Tom admitted to misclassifying, while on the witness stand being cross-examined. I did not see his testimony as a threat to my case whatsoever, and was floored that he won. In his deposition, he admitted to a host of behaviors that were compliant with the definition of misclassification. Tom’s is the type of win that is only possible with the help of bigoted jurors who hate sex workers, who do not understand labor law, and who wish to punish women who dance. To this day, I am still amazed by it all.

The only redeeming fact in this whole debacle is that he spent $65,000 defending himself, in a case where I was suing him for less than $15,000. I would have settled for less if it meant not going to court, especially after the mistrial. But, Tom didn’t want to do that. His lawyer charged him $65,000, while my lawyer gave me a contingency agreement. Tom was expecting me to pay back some of that $65,000, but the judge ruled against that. For any other strippers out there who want to sue their clubs— it is highly unlikely that plaintiffs have to pay for a defendant’s legal fees. Kooky Tom Hoskamer was operating under the assumption that I would have to pay his legal bills if he won.

Here is his deposition and here is the breakdown of costs that his lawyer charged him. Tom’s Attorney, Mark Ohnstad, came out on top of everyone in this matter, fiscally speaking.


The Choice Series: Mistrial

By late 2017, I was staying in Lincoln, Nebraska. I had to haul ass up to cold Minneapolis, for the district court appeal of Choice Gentlemen’s Club.

It took over a year to get that trial date, from 2016 when I represented myself in conciliation court and lost. In that time, I went through a couple of lawyers. First I hired a weasel named Ashwin Madia. Ashwin used unethical pressure when getting me to sign retainer documents, by standing over me and talking firmly while I was sitting down holding the pen that he gave me. That is what shitty men do when they can’t make a sale on merit alone. I really hate Ashwin Madia and regretted hiring him, so I decided to stop working with him early on in the appeal process.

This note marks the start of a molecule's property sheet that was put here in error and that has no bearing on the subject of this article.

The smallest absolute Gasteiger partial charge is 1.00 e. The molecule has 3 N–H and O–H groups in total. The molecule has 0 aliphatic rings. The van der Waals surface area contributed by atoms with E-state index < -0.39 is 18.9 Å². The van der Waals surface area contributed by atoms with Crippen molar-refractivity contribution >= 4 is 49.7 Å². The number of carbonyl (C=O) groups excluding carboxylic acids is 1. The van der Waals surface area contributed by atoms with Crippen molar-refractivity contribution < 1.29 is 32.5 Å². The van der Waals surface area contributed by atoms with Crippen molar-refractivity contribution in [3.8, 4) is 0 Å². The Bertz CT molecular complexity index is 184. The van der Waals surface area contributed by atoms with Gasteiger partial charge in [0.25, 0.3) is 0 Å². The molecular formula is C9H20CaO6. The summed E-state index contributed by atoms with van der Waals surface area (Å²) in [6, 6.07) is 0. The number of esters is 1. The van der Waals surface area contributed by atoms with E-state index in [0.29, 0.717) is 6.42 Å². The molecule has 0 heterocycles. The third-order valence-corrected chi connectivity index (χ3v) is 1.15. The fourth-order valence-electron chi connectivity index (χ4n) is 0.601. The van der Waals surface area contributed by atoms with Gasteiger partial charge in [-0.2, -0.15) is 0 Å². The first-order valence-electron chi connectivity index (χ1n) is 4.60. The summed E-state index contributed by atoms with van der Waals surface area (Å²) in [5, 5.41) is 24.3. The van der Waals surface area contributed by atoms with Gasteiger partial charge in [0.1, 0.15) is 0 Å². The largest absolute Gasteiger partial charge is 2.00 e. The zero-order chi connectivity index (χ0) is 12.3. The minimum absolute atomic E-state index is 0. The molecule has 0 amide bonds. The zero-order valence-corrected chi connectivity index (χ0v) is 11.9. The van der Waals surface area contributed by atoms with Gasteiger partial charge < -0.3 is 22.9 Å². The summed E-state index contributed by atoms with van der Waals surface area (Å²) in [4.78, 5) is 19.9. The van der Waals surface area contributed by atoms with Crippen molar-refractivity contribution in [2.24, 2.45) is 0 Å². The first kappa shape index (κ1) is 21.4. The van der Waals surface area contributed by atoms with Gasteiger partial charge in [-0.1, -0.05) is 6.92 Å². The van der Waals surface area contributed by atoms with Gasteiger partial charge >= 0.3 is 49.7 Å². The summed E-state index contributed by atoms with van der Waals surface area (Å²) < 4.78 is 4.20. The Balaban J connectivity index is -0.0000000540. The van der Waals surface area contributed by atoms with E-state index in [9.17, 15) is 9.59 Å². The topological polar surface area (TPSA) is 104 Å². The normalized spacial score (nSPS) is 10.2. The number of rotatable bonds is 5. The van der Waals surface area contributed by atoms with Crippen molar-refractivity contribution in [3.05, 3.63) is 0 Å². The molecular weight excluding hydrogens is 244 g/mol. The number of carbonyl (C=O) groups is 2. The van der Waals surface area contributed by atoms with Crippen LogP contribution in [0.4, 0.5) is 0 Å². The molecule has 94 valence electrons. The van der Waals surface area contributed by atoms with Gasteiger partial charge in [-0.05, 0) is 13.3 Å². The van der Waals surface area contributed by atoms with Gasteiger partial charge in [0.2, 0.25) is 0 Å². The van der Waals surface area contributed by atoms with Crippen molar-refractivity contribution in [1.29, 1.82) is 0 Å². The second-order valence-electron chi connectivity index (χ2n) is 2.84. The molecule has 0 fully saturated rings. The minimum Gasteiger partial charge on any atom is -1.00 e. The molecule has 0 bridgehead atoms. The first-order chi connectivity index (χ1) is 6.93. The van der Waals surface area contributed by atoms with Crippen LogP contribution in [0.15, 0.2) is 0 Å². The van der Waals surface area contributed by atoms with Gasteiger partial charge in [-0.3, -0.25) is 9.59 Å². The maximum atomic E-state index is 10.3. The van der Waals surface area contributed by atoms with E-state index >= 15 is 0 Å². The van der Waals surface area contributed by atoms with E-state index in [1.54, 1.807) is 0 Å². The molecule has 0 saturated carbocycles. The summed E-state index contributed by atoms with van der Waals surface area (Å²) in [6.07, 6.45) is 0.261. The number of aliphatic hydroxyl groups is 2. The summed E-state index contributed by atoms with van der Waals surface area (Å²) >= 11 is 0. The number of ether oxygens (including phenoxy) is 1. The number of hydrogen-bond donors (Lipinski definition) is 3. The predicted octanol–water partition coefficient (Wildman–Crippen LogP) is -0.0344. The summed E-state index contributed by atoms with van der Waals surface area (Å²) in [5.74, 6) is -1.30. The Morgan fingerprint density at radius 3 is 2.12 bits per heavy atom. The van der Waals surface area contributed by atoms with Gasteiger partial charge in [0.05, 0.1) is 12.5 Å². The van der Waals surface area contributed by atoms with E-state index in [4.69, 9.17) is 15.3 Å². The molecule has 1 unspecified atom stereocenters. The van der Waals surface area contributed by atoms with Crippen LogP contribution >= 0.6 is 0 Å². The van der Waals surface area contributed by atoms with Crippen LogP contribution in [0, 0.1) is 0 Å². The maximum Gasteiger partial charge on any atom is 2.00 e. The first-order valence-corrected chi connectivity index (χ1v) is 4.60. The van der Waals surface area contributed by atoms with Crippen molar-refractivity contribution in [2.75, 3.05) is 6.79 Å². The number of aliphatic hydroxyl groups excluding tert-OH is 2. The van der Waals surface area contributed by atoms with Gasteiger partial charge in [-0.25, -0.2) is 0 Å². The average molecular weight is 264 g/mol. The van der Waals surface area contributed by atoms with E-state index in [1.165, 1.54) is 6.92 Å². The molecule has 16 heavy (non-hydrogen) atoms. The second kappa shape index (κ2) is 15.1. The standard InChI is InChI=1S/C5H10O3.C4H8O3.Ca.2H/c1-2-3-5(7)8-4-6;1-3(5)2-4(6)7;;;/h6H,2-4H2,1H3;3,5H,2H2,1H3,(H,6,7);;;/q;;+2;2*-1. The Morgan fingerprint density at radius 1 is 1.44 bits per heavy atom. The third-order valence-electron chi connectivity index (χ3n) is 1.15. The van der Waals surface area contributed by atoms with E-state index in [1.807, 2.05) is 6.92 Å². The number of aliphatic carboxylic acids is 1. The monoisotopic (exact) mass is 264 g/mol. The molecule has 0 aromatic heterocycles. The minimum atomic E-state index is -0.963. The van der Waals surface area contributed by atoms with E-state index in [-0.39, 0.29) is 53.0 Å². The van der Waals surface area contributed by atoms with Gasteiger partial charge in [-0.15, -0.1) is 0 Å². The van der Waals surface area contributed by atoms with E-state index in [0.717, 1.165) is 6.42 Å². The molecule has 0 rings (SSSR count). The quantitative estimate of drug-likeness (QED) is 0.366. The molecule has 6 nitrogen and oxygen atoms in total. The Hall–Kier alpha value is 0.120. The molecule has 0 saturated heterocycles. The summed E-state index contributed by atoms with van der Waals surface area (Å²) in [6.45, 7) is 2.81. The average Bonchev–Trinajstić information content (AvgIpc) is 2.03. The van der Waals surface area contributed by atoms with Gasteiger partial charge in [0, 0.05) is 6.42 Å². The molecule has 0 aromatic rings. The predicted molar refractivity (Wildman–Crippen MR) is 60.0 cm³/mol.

I called a few more lawyers around Minneapolis, none of whom were interested in strip club litigation at that point in time, including lawyers who had past experiences suing strip clubs and did press about it. That is, until I got into contact with Tim Phillips. Tim is an SJW who has generously given his time and energy to people such as environmental activists, Bay Area Starbucks thieves, and Black Lives Matter protesters. A veteran to social justice causes and willing to help those in need, Tim represented me in the Choice matter. Even though we lost the Choice case, I do not blame him whatsoever and would recommend him to others in need, without hesitation.

The jury selection process in late 2017 was interesting and enjoyable. I had never participated in one of those before, and was glad to have experienced the minutiae of picking them. I liked the jury members and was feeling hopeful about trial.

When it was my time to testify, I was asked questions about Choice owner Tom Hoskamer’s treatment of me. I mentioned that while I had to follow certain rules that would legally classify me as an employee, Tom Hoskamer hired other dancers who did not have to follow those same rules, because they cuddled and flirted with him. I used the term “sexual harassment” to describe the situation at Choice. After that, Choice’s lawyer called for a mistrial. The judge granted the mistrial, giving the reason that “that bell cannot be unrung.” The judge expressed that my describing the sexual harassment at Choice would give the jury a bias that they could not escape from when determining the outcome. The case was strictly misclassification, and while Tom Hoskamer gave special privileges to dancers who gave in to his advances, I was not supposed to discuss any of that on the witness stand.